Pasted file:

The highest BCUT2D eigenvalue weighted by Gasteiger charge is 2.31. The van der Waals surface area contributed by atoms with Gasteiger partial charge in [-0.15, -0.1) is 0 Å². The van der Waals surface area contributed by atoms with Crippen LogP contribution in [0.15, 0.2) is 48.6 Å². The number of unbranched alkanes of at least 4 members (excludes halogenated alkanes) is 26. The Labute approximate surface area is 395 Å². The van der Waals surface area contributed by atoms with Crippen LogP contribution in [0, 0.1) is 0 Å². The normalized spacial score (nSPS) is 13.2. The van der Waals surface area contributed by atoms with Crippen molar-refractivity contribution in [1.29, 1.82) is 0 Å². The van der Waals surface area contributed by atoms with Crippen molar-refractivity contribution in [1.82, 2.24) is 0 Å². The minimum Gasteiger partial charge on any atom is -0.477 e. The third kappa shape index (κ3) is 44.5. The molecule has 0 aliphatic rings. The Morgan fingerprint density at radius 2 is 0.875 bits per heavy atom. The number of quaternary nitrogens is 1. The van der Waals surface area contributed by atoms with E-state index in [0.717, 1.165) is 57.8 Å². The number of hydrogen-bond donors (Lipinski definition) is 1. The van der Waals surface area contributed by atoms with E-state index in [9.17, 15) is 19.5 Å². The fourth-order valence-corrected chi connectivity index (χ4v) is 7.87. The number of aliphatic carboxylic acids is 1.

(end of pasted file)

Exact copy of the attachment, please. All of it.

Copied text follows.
The highest BCUT2D eigenvalue weighted by Gasteiger charge is 2.31. The van der Waals surface area contributed by atoms with Gasteiger partial charge in [-0.15, -0.1) is 0 Å². The van der Waals surface area contributed by atoms with Crippen LogP contribution in [0.15, 0.2) is 48.6 Å². The number of unbranched alkanes of at least 4 members (excludes halogenated alkanes) is 26. The Labute approximate surface area is 395 Å². The van der Waals surface area contributed by atoms with Crippen LogP contribution in [0, 0.1) is 0 Å². The normalized spacial score (nSPS) is 13.2. The van der Waals surface area contributed by atoms with Crippen molar-refractivity contribution in [1.29, 1.82) is 0 Å². The van der Waals surface area contributed by atoms with Crippen molar-refractivity contribution in [1.82, 2.24) is 0 Å². The minimum Gasteiger partial charge on any atom is -0.477 e. The third kappa shape index (κ3) is 44.5. The molecule has 0 aliphatic rings. The Morgan fingerprint density at radius 2 is 0.875 bits per heavy atom. The number of quaternary nitrogens is 1. The van der Waals surface area contributed by atoms with E-state index in [0.717, 1.165) is 57.8 Å². The number of hydrogen-bond donors (Lipinski definition) is 1. The van der Waals surface area contributed by atoms with E-state index in [9.17, 15) is 19.5 Å². The fourth-order valence-corrected chi connectivity index (χ4v) is 7.87. The number of aliphatic carboxylic acids is 1.